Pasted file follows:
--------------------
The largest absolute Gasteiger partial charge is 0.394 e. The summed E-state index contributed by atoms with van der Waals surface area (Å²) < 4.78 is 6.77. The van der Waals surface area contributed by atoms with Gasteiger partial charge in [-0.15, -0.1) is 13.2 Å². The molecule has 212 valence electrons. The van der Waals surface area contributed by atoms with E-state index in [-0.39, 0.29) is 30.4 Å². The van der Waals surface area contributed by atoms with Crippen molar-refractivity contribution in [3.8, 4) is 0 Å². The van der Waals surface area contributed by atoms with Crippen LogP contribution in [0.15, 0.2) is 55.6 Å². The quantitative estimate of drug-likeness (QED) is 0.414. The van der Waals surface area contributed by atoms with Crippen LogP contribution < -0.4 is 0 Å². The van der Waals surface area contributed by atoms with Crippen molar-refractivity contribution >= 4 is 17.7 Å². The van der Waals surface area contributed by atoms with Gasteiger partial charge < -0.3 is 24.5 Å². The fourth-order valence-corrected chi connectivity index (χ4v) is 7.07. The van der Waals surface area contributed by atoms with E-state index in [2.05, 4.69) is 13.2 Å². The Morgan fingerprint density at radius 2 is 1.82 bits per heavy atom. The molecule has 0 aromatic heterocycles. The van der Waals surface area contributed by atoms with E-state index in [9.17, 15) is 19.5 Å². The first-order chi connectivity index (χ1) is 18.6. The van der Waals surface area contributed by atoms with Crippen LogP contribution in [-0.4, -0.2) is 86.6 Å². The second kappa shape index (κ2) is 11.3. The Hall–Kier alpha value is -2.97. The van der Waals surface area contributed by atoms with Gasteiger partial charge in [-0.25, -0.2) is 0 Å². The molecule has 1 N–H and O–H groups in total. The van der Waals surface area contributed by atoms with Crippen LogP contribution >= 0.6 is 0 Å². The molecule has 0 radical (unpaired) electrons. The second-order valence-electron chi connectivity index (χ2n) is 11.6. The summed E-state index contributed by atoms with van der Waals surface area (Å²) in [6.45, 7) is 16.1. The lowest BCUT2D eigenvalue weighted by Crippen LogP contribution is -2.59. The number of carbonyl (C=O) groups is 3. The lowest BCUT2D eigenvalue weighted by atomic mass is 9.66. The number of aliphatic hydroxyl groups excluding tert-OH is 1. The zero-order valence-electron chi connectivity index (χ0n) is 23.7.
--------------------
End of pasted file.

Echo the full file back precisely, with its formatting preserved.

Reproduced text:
The largest absolute Gasteiger partial charge is 0.394 e. The summed E-state index contributed by atoms with van der Waals surface area (Å²) < 4.78 is 6.77. The van der Waals surface area contributed by atoms with Gasteiger partial charge in [-0.15, -0.1) is 13.2 Å². The molecule has 212 valence electrons. The van der Waals surface area contributed by atoms with E-state index in [-0.39, 0.29) is 30.4 Å². The van der Waals surface area contributed by atoms with Crippen molar-refractivity contribution in [3.8, 4) is 0 Å². The van der Waals surface area contributed by atoms with Crippen LogP contribution in [0.15, 0.2) is 55.6 Å². The quantitative estimate of drug-likeness (QED) is 0.414. The van der Waals surface area contributed by atoms with Crippen LogP contribution < -0.4 is 0 Å². The van der Waals surface area contributed by atoms with Crippen molar-refractivity contribution >= 4 is 17.7 Å². The van der Waals surface area contributed by atoms with Gasteiger partial charge < -0.3 is 24.5 Å². The fourth-order valence-corrected chi connectivity index (χ4v) is 7.07. The van der Waals surface area contributed by atoms with E-state index in [2.05, 4.69) is 13.2 Å². The Morgan fingerprint density at radius 2 is 1.82 bits per heavy atom. The molecule has 0 aromatic heterocycles. The van der Waals surface area contributed by atoms with E-state index in [9.17, 15) is 19.5 Å². The first-order chi connectivity index (χ1) is 18.6. The van der Waals surface area contributed by atoms with Crippen LogP contribution in [-0.4, -0.2) is 86.6 Å². The second kappa shape index (κ2) is 11.3. The Hall–Kier alpha value is -2.97. The van der Waals surface area contributed by atoms with Gasteiger partial charge in [-0.25, -0.2) is 0 Å². The molecule has 1 N–H and O–H groups in total. The van der Waals surface area contributed by atoms with Crippen LogP contribution >= 0.6 is 0 Å². The molecule has 0 radical (unpaired) electrons. The second-order valence-electron chi connectivity index (χ2n) is 11.6. The summed E-state index contributed by atoms with van der Waals surface area (Å²) in [6.45, 7) is 16.1. The lowest BCUT2D eigenvalue weighted by Crippen LogP contribution is -2.59. The number of carbonyl (C=O) groups is 3. The lowest BCUT2D eigenvalue weighted by atomic mass is 9.66. The number of aliphatic hydroxyl groups excluding tert-OH is 1. The zero-order valence-electron chi connectivity index (χ0n) is 23.7.